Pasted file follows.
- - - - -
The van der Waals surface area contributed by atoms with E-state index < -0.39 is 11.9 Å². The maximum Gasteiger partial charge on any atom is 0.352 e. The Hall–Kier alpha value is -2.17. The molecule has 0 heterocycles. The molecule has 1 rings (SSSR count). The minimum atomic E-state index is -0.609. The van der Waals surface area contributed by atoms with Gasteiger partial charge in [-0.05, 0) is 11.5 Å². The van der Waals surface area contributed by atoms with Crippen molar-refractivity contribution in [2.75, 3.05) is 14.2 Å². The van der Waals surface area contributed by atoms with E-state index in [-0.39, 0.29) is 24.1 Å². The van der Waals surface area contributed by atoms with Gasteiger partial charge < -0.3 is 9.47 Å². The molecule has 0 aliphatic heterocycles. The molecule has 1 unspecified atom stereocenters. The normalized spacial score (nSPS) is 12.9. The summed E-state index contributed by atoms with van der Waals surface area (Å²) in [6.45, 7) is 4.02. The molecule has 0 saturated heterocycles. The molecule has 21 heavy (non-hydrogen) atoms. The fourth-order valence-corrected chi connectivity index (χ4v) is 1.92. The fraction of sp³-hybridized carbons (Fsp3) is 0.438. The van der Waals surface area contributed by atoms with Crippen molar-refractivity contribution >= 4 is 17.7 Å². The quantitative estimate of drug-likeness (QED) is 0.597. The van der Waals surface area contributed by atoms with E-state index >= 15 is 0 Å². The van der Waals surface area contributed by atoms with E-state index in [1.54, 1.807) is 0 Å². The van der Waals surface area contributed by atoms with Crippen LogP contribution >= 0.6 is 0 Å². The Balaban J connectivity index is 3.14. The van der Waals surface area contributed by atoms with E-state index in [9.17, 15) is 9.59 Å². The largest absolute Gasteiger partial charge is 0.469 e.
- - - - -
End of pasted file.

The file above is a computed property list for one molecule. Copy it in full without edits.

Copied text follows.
The van der Waals surface area contributed by atoms with E-state index < -0.39 is 11.9 Å². The maximum Gasteiger partial charge on any atom is 0.352 e. The Hall–Kier alpha value is -2.17. The molecule has 0 heterocycles. The molecule has 1 rings (SSSR count). The minimum atomic E-state index is -0.609. The van der Waals surface area contributed by atoms with Gasteiger partial charge in [-0.05, 0) is 11.5 Å². The van der Waals surface area contributed by atoms with Crippen molar-refractivity contribution in [2.75, 3.05) is 14.2 Å². The van der Waals surface area contributed by atoms with E-state index in [-0.39, 0.29) is 24.1 Å². The van der Waals surface area contributed by atoms with Gasteiger partial charge < -0.3 is 9.47 Å². The molecule has 0 aliphatic heterocycles. The molecule has 1 unspecified atom stereocenters. The normalized spacial score (nSPS) is 12.9. The summed E-state index contributed by atoms with van der Waals surface area (Å²) in [6.45, 7) is 4.02. The molecule has 0 saturated heterocycles. The molecule has 21 heavy (non-hydrogen) atoms. The fourth-order valence-corrected chi connectivity index (χ4v) is 1.92. The fraction of sp³-hybridized carbons (Fsp3) is 0.438. The van der Waals surface area contributed by atoms with Crippen molar-refractivity contribution >= 4 is 17.7 Å². The quantitative estimate of drug-likeness (QED) is 0.597. The van der Waals surface area contributed by atoms with E-state index >= 15 is 0 Å². The van der Waals surface area contributed by atoms with E-state index in [1.54, 1.807) is 0 Å². The van der Waals surface area contributed by atoms with Crippen LogP contribution >= 0.6 is 0 Å². The Balaban J connectivity index is 3.14. The van der Waals surface area contributed by atoms with E-state index in [9.17, 15) is 9.59 Å². The largest absolute Gasteiger partial charge is 0.469 e.